Prince Rupert’s urban farm is the first step to building better food security in northern B.C., said Alexie Stephens, program manager in the Skeena region for Ecotrust Canada, the organization behind the farm. (Photo by Shannon Lough/Ecotrust Canada)

Prince Rupert’s urban farm is the first step to building better food security in northern B.C., said Alexie Stephens, program manager in the Skeena region for Ecotrust Canada, the organization behind the farm. (Photo by Shannon Lough/Ecotrust Canada)

Building a farm — and food security — where a northern highway ends

Roughly 17 per cent of households in northern B.C. are food insecure

By Marc Fawcett-Atkinson, Local Journalism Initiative Reporter, National Observer

Ken Shaw knew it was time to expand his front garden when panic buying at the beginning of the COVID-19 outbreak stripped the shelves in his local grocery store.

“I just took over the boulevard,” said the Prince Rupert, B.C.-based agrologist and professor at Coast Mountain College, who started putting planter boxes in vacant parking spaces along the cul-de-sac in March. By autumn, he’d donated over $2,000 worth of vegetables to the local food bank on top of feeding friends and family.

Few people grow food in Prince Rupert, but that may soon change. This fall, Ecotrust Canada, a local community development organization, announced it had received funding to build a demonstration and teaching farm on a vacant downtown lot. The farm is the first step of a larger initiative by the organization to increase food security in region.

“There’s this narrative in Prince Rupert that you can’t grow food here because we don’t have a lot of flat land, and whatever is flat is muskeg or bedrock, and it rains all the time,” said Alexie Stephens, program manager in the Skeena region for Ecotrust Canada, and the project’s co-ordinator. “That’s something we want to change.”

Roughly 17 per cent of households in northern B.C. are food insecure, according to the province’s Provincial Health Services Authority. Prince Rupert and the surrounding areas are particularly hard hit, with about a fifth of the census region’s population classified as low-income by Statistics Canada.

The issue is compounded by the city’s remoteness. Prince Rupert is an 18-hour drive away from Vancouver, the distribution hub for about 78 per cent of B.C.’s food. It’s literally at the end of the road, meaning that food is more expensive and less fresh than in southern parts of the province.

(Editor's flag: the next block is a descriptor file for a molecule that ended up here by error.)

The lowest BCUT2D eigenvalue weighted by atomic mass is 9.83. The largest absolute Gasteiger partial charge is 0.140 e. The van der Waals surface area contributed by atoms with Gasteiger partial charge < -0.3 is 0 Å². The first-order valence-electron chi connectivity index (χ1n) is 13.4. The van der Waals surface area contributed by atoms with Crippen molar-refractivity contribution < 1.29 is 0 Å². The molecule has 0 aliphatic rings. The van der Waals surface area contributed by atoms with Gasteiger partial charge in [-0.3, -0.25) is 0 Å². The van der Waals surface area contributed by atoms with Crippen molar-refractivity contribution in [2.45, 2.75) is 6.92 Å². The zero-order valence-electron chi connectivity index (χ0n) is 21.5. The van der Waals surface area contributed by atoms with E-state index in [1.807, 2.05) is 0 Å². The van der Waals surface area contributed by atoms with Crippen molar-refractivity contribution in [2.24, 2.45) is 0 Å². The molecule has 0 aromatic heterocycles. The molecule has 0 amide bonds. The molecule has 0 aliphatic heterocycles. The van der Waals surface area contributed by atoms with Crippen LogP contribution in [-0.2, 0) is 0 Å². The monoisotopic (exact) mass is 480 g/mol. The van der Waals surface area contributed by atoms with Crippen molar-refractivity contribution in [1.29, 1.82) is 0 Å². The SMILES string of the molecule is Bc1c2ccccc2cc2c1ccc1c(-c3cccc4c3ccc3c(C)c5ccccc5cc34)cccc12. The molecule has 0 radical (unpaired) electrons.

These are problems the farm will address, and not only by growing food. The space will be open to everyone, explained Stephens, and act as a food-centred hub for the town.

The farm itself will be made up of planter beds to avoid contaminants that might be lurking in the vacant lot’s natural soil. Programming will include lessons on agricultural techniques and season-long support for new gardeners in the community. Excess food grown in the garden will be donated to local food security organizations, and planter beds will be available for community groups who want to grow food for fundraisers.

“(The City of Prince Rupert) felt it was a good fit in supporting two key goals that we’ve identified in recent community planning efforts — the revitalization of our downtown and supporting broader aims of food security for our region,” said Lee Brain, mayor of Prince Rupert, in a written statement.

The municipal government is a partner on the project and helped secure funding through the Northern Development Initiative Trust, a regional non-profit that supports grassroots economic development initiatives.

And the farm is only the first part of the project, Stephens said. Eventually, she aims to create a distribution network with Prince Rupert and other communities in northern B.C.

Vast distances between communities — the nearest major town, Terrace, is about 150 kilometres away — make it difficult for local fish harvesters, farmers and ranchers to distribute their products across the region. That means, for instance, that it’s harder to buy beef from Smithers, an inland community with ranches and more arable land, in Prince Rupert than it is to find meat imported from out of province.

“(This project) is not just about the goods that we’re producing on the urban farm, but it’s also creating a network that locals have access to that brings them food from other local areas in a relatively affordable way.”

Still, Stephens hopes the farm will give more than just food.

More than half Prince Rupert’s population is Indigenous social, economic and racial inequities, and cultural divides, cut through the community, she explained. Addressing them is a key part of the farm’s programming and will build on previous partnerships between Ecotrust Canada and local Indigenous organizations.

“Bringing together people around food seems like a natural way to bridge divides. It can be a pretty neutral territory to be able to share food with individuals and put other things aside,” she said.

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